CIArb Features

As SMEs face more lockdown disputes, the CIArb/CEDR Pandemic Disputes Service offers a fast, affordable Solution

14 Oct 2020

Nearly 7 months since the imposition of lockdown measures in the United Kingdom to curb the spread of COVID-19, the toll on individual businesses and on the economy as a whole is becoming clear. As firms try to adapt and survive in an increasingly unpredictable commercial landscape – and as the initial shock of economic lockdown gives way to a more complex multilayered situation – the potential for commercial disputes is rising. For the commercial sustainability of these firms, and in order to reduce pressure on the courts, access to fast, affordable dispute resolution is more important than ever, and the Chartered Institute of Arbitrators (CIArb) and the Centre for Effective Dispute Resolution (CEDR) Pandemic Business Dispute Resolution Service (PBDRS) offers an ideal solution.

The nature of the disputes faced by businesses vary across sectors, but certain patterns are starting to emerge. Firstly, as might be expected of a lockdown which has disproportionately impacted the service industries, hospitality businesses are experiencing particular challenges. This week, the Night-Time Industries Association (NTIA), the British Beer and Pub Association, and several other business organisations are calling for a judicial review of the Government’s lockdown measures as they deal with the implications for their business models. Such conflict could spill over and result in disputes with commercial landlords, suppliers, and other commercial partners.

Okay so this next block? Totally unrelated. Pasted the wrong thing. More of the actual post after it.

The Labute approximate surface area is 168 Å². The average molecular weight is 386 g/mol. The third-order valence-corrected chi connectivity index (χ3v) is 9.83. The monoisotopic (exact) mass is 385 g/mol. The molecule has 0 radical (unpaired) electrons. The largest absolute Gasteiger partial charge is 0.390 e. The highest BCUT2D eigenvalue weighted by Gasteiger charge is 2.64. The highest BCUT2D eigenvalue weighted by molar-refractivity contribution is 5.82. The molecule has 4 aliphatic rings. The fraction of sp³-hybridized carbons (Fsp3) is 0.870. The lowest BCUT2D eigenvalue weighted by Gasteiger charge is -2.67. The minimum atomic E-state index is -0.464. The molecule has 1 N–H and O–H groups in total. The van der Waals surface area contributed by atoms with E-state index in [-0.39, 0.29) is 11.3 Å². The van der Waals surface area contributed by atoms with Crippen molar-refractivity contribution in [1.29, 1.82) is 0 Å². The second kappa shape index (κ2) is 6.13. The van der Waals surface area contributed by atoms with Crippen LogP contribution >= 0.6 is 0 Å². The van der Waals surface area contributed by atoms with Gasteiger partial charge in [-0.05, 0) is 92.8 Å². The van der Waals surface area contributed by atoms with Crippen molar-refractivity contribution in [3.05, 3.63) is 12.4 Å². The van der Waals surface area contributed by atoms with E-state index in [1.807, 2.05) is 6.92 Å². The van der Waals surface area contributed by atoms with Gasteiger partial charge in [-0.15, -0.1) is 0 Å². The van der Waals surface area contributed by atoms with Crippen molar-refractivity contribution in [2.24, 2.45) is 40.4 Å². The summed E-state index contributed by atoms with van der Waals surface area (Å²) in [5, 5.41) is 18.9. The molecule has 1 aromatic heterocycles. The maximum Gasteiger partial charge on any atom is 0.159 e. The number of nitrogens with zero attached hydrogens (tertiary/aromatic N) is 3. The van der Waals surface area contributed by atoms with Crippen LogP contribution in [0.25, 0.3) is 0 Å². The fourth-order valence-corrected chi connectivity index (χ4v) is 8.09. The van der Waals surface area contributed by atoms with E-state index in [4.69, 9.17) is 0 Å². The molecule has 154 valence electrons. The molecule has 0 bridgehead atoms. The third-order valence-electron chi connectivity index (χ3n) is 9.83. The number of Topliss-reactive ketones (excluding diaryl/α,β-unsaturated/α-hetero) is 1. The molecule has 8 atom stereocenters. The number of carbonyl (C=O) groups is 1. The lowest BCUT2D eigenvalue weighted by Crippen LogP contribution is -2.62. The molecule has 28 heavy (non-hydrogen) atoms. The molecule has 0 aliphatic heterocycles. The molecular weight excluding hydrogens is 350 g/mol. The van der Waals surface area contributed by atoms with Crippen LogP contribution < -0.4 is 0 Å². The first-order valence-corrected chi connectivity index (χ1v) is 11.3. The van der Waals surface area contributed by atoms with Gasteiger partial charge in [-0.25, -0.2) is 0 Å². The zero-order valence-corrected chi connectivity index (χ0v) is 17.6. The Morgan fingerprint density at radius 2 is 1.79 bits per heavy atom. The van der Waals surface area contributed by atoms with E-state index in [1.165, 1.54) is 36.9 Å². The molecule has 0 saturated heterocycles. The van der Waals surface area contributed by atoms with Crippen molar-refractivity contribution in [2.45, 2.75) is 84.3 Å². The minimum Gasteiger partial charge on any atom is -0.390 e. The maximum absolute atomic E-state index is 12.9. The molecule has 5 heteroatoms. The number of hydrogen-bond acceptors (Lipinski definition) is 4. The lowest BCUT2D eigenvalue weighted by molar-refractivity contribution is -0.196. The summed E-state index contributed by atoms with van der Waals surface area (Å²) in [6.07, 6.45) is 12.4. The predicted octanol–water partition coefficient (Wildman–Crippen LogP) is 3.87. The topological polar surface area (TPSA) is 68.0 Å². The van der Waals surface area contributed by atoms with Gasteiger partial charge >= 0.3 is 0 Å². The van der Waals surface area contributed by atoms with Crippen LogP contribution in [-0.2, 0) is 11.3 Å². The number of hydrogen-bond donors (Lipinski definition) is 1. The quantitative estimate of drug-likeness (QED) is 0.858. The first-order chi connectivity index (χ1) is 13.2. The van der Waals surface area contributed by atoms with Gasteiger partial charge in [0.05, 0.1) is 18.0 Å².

In these circumstances, businesses need a way to resolve such disputes quickly and affordably. The PBDRS was designed for exactly that purpose. As a collaboration between two of the leading global dispute resolution organisations – CIArb and CEDR – the service offers a low-cost alternative to court. For a fixed fee, parties can utilise a range of dispute mechanisms: structured renegotiation, mediation or fast-track arbitration. In simple terms this means the service is suitable for a range of contractual disputes no matter what stage the dispute is at, and parties can avoid costly and time-consuming court processes. The essence of this scheme is to offer a clear solution for those businesses that cannot afford armies of lawyers, and who need to reach a conclusion quickly. Furthermore, the scheme is designed to be conducted online without the need for a hearing.

For more information about PBDRS, please contact CIArb’s Dispute Appointment Service (

Lewis Johnston ACIArb, Head of Policy and External Affairs, CIArb